The Climate Access blog is the place for leading climate thinkers and doers to highlight and respond to key developments and findings on climate communications and behavior change. 

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April 1, 2015
Jamie Carson

During the past four years, the United States Agency for International Development’s Global Climate Change (GCC) Office has supported a project to understand and implement climate-resilient development around the world.

March 23, 2015
Cara Pike

Climate change remains a polarizing issue in Washington, where members of Congress engage in endless, Groundhog Day-like debates over the (settled) science, instead of taking action.
[This post was originally published at Grist.] 

March 18, 2015
Amy Huva

Last weekend I went skiing and came face-to-face with the reality of climate impacts. While the East Coast of North America has been snowed in for months, here on the West Coast, we’ve had our worst ski season in decades.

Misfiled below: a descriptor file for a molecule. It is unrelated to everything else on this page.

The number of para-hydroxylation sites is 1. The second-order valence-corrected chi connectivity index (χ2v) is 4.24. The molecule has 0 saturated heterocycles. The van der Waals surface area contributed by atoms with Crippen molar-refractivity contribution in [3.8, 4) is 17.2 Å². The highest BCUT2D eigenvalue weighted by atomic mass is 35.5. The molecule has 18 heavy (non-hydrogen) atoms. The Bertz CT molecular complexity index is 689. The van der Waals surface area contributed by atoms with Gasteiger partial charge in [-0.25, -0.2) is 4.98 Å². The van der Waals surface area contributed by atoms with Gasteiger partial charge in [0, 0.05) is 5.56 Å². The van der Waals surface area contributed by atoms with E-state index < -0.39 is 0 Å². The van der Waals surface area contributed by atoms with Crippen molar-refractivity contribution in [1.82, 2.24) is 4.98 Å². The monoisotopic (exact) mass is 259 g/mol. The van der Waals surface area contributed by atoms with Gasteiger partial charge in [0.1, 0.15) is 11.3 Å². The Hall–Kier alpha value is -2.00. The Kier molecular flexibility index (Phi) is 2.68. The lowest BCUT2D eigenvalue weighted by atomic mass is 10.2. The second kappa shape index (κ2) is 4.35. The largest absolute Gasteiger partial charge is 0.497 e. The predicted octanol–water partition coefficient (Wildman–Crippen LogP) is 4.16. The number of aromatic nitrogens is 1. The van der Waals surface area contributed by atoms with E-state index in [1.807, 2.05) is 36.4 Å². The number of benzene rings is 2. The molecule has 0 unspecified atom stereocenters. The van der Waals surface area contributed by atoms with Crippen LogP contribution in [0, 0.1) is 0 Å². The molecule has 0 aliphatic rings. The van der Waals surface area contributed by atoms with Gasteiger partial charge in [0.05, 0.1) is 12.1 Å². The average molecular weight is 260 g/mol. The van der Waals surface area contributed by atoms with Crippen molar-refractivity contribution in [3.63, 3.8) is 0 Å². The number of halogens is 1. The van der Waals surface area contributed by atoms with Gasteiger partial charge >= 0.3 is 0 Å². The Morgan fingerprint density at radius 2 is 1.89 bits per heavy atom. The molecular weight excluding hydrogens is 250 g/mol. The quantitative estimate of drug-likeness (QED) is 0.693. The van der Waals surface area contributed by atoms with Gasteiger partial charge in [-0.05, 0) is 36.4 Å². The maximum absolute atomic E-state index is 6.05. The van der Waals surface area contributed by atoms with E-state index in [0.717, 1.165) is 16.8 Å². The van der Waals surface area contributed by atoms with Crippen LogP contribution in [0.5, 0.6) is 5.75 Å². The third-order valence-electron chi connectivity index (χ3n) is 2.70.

March 6, 2015
Cara Pike

When Oklahoma Senator Jim Inhofe threw a snowball onto the senate floor on March 2nd 2015, he was using a classic technique – create a sense of uncertainty around science and its roll in decision making by using simple and contrary (typically false) facts delivered via entertaining/compelling tactics to deceive and distract audiences.

February 19, 2015
Amy Huva

When the City of Vancouver began its journey to become the world’s greenest city by 2020, it needed to find a way to get Vancouverites excited about – and involved in – such a bold vision.

February 16, 2015
Erin Barnes

A resilient city is one that is better able to return to an earlier state after a disaster (including those related to climate change) or reimagine itself into a more prosperous future. That is, a city should be able to bounce back or bounce forward.

February 5, 2015
Isaac Kestenbaum

Winters Past is designed to make people really feel that the climate has changed—to understand it in their bodies, physically and immediately. My wife, Josephine Holtzman, and I had the idea for this project during a warm, rainy December in 2012.